Getting past a tough year
Let’s face it: 2016 was one tough year.
In no particular order, there was Syria, Orlando, Dallas, San Bernardino, Charlotte, Nice, and Berlin. There was flooding, warming, droughts, Zika, and Flint. There was Bowie, Ali, Cohen, Michael, Fisher, Yelchin, Wiesel, and Prince. And yes, there was the election …
In the name of new beginnings, I present 17 simple steps to make our communities and our country a little bit better in 2017.
Shop local. Buying from that mom-and-pop shop down the street pumps three times more money into the local economy than buying from a chain, and almost 50 times more than buying online. It’s also personal, creative and fun.
Smile – especially when you want to frown. Studies show that the simple act of smiling releases endorphins and other feel-good neurotransmitters that lower your blood pressure, relieve pain and lift your mood. Besides, smiling makes you more attractive and is contagious. Why not make other people happier and healthier too?
Give facts a chance. Take out a subscription to your local newspaper and pitch in to public broadcasting so real-live journalists can do the thing we so desperately need them to do in a democracy: investigate and inform. Everybody’s entitled to their own opinion but not their own facts.
Milk a cow. Remembering where your milk and cheese come from – and all your food for that matter – will help you enjoy eating all the more, while putting an appropriately sour taste in your mouth when it comes to factory farms. New Hampshire has well over 100 local organic farms and they’re well worth a visit.
Volunteer in your community. Lord knows the need is out there, and the opportunities too. From tried-and-true nonprofits like Habitat for Humanity, PAL, and The Y to your local soup kitchen, homeless shelter, and school, there’s plenty of opportunity to impact your community for the better. Know a 18-24 year-old in search of purpose and some college funds? Have them check out AmeriCorps or the military for a life-changing service experience.
Exercise unconventionally. Jogging at the gym is well and good, but we all know what it feels like to break the quintessential New Year’s resolution. For a change of pace, sign up for the local softball league; hike or ski some of New Hampshire’s famous peaks; go contra dancing; join the Crossfit craze.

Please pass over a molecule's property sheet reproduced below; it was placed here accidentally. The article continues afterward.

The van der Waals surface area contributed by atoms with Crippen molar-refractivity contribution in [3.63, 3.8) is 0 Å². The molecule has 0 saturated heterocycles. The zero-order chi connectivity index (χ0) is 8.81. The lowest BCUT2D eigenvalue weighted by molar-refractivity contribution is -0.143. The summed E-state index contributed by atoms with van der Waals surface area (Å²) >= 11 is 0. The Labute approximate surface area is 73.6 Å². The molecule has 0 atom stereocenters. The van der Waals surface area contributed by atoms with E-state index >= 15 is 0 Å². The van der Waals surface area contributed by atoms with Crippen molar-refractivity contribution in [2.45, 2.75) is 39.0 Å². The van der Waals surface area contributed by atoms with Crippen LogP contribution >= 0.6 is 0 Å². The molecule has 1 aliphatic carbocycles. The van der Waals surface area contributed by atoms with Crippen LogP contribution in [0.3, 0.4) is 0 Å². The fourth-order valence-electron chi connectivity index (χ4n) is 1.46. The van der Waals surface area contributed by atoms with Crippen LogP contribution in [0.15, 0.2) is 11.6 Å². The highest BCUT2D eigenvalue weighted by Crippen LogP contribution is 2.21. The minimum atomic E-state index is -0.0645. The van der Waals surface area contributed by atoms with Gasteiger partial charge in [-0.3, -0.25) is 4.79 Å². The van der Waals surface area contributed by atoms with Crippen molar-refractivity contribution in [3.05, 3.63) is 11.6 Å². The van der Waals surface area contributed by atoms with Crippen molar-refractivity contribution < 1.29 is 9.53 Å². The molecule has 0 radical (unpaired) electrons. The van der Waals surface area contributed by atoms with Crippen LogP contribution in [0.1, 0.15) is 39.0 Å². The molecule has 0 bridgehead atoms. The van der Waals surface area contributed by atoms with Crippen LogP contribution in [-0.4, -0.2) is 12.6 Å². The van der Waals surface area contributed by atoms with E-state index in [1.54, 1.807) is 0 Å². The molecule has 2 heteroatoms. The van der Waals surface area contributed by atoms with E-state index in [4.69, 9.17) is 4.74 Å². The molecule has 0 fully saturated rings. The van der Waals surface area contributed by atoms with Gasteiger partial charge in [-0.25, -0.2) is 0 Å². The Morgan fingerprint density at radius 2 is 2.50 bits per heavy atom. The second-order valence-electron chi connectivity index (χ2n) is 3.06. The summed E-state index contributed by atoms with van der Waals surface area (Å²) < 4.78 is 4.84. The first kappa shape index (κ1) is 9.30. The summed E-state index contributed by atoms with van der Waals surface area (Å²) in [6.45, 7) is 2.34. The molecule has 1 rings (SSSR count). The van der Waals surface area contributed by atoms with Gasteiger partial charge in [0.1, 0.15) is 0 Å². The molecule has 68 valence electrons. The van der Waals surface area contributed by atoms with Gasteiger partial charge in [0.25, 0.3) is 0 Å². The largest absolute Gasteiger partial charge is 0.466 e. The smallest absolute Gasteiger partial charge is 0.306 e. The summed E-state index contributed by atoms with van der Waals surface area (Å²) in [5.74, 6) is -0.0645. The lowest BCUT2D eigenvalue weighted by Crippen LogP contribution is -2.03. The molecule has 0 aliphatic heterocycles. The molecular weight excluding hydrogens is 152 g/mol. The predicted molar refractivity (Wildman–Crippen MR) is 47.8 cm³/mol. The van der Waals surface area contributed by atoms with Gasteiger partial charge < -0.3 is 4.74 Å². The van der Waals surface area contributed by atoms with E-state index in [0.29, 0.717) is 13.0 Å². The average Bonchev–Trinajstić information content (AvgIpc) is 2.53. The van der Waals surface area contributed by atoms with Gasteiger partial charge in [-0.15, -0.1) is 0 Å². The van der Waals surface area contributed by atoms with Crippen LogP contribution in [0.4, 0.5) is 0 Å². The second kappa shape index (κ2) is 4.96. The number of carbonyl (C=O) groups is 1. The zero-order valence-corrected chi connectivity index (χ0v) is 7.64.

Get a moose plate. The sad truth is that New Hampshire’s iconic moose are dying by a million tick bites, thanks to climate change. Help turn the tide by investing in state conservation initiatives and by supporting one of the many great environmental organizations active in our state.
Go jump in a lake – literally. New Hampshire is home to hundreds of clearwater gems, as well as a dozen of the finest miles of Atlantic coastline. If swimming ain’t your thing, bring a rod and hook your dinner. Need I say more?
Get out and run – figuratively. Yes, I know you’re probably feeling depressed about politics, but 2017 is a local election year, so you can do something about it, and fast. Getting on the ballot is easy – just stop by your town or city clerk to learn more. Or find out who’s running and volunteer.
Move up with a MOOC. Feeling intellectually stunted or stuck in your job? If accredited college courses don’t quite fit your calendar or your budget, check out the dizzying array of Massive Online Open Courses, taught by highly-qualified instructors, on-demand and available to all.
Stop by a local church on Sunday. I don’t care if you’re an atheist or the Pope, we all need community to be happy and one place you’re sure to find it is that whitewashed old building with a steeple in the center of town. Studies find that people who attend church regularly are a good deal happier than the rest.
Make, or listen to, live music. Put away the Xbox and Pokemon Go: music lessons are where it’s at if you want to improve your neural processing and help your kids succeed in school. For a little inspiration, check out New Hampshire’s many live music venues, offering big names (Verizon Wireless Arena), old classics (Tupelo), classical (Symphony NH), up-and-coming (Old Sol, Riverwalk Cafe) and so much more.
Eat local. Regardless of whether you can afford that fancy farm-to-table bistro or not, check your local paper for listings of one of the dozens of free community suppers that happen every week around the state. An extra dose of friendly relations never hurt.
Testify. Whether you’re thrilled or killed by the election results, Granite Staters are the most represented folks on earth, thanks to our 424-strong legislature, town meetings, school boards, and the like. That means access is easy. If showing up in person ain’t your thing, express your views in print with a letter to the editor of your local paper. It’s a cheaper way to vent than therapy, and you might even open some folks’ eyes.
Go Maple. Blind taste tests confirm what we Granite Staters have known all along: New Hampshire maple syrup is the finest in the world. Every spring, sugar shacks around the state throw open their doors for the true maple experience, and eateries like Parker’s Maple Barn and Polly’s Pancake Parlor serve up the good stuff year-round. ‘Nuff said.
Turn off the screen and sleep. A recent study found that Americans spend almost 11 hours a day on screens, and climbing. That’s enough to make one crazy. Meanwhile, almost half of us report that poor or insufficient sleep is affecting our daily lives for the worse. Just turn it off and give your mind a break. You won’t regret it.
Have babies – or help shepherd the kids in your life. The best (and only) road to immortality is to raise up good people after you who will continue your work of making the world a better place. Besides, New Hampshire is the fastest-aging state so more babies can’t hurt.
Daniel Weeks lives in Nashua with his wife and two kids.